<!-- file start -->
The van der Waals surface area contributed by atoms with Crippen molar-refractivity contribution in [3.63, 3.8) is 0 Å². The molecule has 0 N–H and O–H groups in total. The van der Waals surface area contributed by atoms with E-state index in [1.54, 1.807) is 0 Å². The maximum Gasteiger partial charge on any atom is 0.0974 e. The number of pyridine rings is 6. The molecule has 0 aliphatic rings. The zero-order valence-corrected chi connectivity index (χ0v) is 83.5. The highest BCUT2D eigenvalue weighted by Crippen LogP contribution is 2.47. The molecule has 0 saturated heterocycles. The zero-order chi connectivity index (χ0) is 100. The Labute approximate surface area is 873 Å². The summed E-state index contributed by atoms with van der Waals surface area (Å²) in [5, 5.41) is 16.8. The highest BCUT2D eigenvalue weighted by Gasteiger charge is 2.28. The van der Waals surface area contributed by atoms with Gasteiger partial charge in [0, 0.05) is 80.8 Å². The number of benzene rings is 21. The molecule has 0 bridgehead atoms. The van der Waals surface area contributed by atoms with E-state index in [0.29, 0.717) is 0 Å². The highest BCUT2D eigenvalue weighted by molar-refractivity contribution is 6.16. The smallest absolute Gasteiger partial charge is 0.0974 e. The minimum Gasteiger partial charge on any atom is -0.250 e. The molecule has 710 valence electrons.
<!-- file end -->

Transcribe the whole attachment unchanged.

The van der Waals surface area contributed by atoms with Crippen molar-refractivity contribution in [3.63, 3.8) is 0 Å². The molecule has 0 N–H and O–H groups in total. The van der Waals surface area contributed by atoms with E-state index in [1.54, 1.807) is 0 Å². The maximum Gasteiger partial charge on any atom is 0.0974 e. The number of pyridine rings is 6. The molecule has 0 aliphatic rings. The zero-order valence-corrected chi connectivity index (χ0v) is 83.5. The highest BCUT2D eigenvalue weighted by Crippen LogP contribution is 2.47. The molecule has 0 saturated heterocycles. The zero-order chi connectivity index (χ0) is 100. The Labute approximate surface area is 873 Å². The summed E-state index contributed by atoms with van der Waals surface area (Å²) in [5, 5.41) is 16.8. The highest BCUT2D eigenvalue weighted by Gasteiger charge is 2.28. The van der Waals surface area contributed by atoms with Gasteiger partial charge in [0, 0.05) is 80.8 Å². The number of benzene rings is 21. The molecule has 0 bridgehead atoms. The van der Waals surface area contributed by atoms with E-state index in [0.29, 0.717) is 0 Å². The highest BCUT2D eigenvalue weighted by molar-refractivity contribution is 6.16. The smallest absolute Gasteiger partial charge is 0.0974 e. The minimum Gasteiger partial charge on any atom is -0.250 e. The molecule has 710 valence electrons.